The Linda Massa Youth Home has a development coordinator and an emphasis on a fundraising campaign called the “Bitterroot Hundred.”
The Linda Massa Youth Home (formerly known as the Bitterroot Youth Home) is an eight-bed group home licensed to provide short-term crisis intervention and longer-term group care for youth, ages 10 to 18. It also accepts one youth from the Youth Crisis Diversion Project.
Margaret Perry, development coordinator for Linda Massa Youth Home, sent out nearly 350 letters to potential donors and new members of the Bitterroot Hundred Club.
“I'm trying to gather 100 people who donate a minimum of $100 annually in the summer,” Perry said. “We have 57 club members so far.”
As development coordinator Perry is tasked with finding the funding needed for the LMYH and the shortfalls that happen with the home.
“It is expensive to care for the kids and keep them happy and safe here,” Perry said. “My focus is to broaden our donor base and let more people in the valley know who we are and what we do. Hopefully people will check their mail box and respond.”
The funds go into a special activity fund that helps provide things and experiences that most teenagers need and enjoy, especially during summer break from school. Traditionally the fund has been used for the usual summer teen activities of camping, movies, ice-cream, rafting, taekwondo, bowling, hiking and biking but also college application or GED fees and clothing.
The fund has also been used for bigger ticket items like a new oven or covering a septic emergency.
“We have used it for a big incidental,” said Anna Green, program director. “We run in the red, shelters are always losing money and we have Margaret to offset the difference. The Bitterroot Hundred gives us a little nest egg in case we have an incidental. People should know their money is going for something that would have a huge, powerful impact on our house.”
The Bitterroot Hundred also provides some normalcy to teen summers. This summer that included month of lessons at the Clay Works studio, rock climbing, rafting through the Alberton Gorge, hiking and trips to the Flying Squirrel (trampoline center in Missoula).
“We try to give them high-adventure activity opportunities,” Green said. “Last year every kid went to summer camp. We want to be able to get the kids out to the Daly Days, Creamery Picnic, the Ravalli County Fair, Big Sky Waterslides, Silverwood and biking on the Hiawatha Trail. It is good to get them out like the rest of their peers.”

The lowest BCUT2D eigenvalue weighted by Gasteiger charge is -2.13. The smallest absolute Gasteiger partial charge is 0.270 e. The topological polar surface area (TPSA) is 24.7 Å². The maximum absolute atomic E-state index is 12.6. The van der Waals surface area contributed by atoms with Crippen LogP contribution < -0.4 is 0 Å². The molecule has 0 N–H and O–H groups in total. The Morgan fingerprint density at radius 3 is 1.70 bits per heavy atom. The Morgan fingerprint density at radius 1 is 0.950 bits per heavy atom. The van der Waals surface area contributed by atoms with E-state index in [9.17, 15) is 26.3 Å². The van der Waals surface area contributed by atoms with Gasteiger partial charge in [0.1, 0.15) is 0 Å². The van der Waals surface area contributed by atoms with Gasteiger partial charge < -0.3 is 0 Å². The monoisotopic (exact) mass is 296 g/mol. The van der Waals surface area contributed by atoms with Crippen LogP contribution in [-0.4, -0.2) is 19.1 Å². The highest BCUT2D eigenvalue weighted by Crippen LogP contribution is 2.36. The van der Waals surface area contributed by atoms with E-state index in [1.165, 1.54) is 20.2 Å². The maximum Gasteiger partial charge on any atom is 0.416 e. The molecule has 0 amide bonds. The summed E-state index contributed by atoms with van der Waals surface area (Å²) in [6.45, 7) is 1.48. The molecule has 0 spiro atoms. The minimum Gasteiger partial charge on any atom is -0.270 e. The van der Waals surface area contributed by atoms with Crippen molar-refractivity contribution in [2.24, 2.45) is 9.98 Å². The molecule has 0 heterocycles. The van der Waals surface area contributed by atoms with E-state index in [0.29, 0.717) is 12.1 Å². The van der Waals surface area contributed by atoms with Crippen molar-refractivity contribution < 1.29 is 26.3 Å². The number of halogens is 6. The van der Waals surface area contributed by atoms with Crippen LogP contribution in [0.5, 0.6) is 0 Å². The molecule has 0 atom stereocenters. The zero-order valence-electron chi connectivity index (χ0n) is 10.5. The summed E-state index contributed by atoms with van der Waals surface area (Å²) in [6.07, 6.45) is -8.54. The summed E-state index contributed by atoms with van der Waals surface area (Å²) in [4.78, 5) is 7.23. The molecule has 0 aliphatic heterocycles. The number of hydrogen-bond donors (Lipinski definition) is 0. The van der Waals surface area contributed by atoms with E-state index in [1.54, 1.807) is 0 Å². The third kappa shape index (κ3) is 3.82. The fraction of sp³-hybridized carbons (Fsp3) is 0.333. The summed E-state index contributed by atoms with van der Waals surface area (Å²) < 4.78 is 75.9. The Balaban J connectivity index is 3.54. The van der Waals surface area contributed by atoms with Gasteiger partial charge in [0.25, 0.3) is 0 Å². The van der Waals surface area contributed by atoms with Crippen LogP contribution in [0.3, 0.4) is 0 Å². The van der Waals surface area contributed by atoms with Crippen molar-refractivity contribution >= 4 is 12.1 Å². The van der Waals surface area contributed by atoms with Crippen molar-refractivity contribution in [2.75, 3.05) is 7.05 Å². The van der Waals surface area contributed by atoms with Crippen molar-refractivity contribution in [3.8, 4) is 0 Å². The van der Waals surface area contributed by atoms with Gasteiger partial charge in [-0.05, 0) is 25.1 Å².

Perry is the first development coordinator the LMYH has had in 15 years.
“It’s nice to be in the house and meet the kids,” Perry said. “It gives me a sense of the kids and what their challenges might be. It’s important to have someone in this role who is a community member.”
Green praised the addition.
“It frees me from doing all the development work,” she said. “It is nice to have Margaret to be the face of the Linda Massa Youth Home with us.”
Perry has lived in the Bitterroot Valley for over five years and attended the annual Linda Massa Youth Home Gala.
“It’s great to be here,” Perry said. “Rural Sociology is my background and the challenges and barriers that occur with rural people has always been interesting to me and my focus. I worked at Montana Food Bank Network before this and this has been a good transition for me. I’ve learned about a different set of challenges for a different set of people.”
Green said the LMYH has been filled to capacity all summer.
“We’ve been slammed with kids,” she said. “We’ve had lots of wild, intense stories and lots of referrals. This is the first week we’ve had a lull with five. We spent all summer at eight - one Youth Crisis Diversion kid and seven state kids. We have 17 staff and the Bitterroot Hundred has an actual impact on a lot of people’s lives, locally. The fund helps kids safe.”
Perry said she has started to see responses to her letters.
“I’m getting nice encouraging notes with the checks,” Perry said. “It is always good to give people an opportunity to become partners with us in a different way. A lot of people are happy to help.”
Perry said since the LMYH serves the Bitterroot Valley she is hoping for additional donors throughout the valley.
“We serve from Lolo to Sula,” she said. “We want to make relationships with people up and down the valley. With more members in the Bitterroot Hundred we can afford more backpacks, ski goggles, college application fees and slip n’ slides.”
Perry will also be writing grants.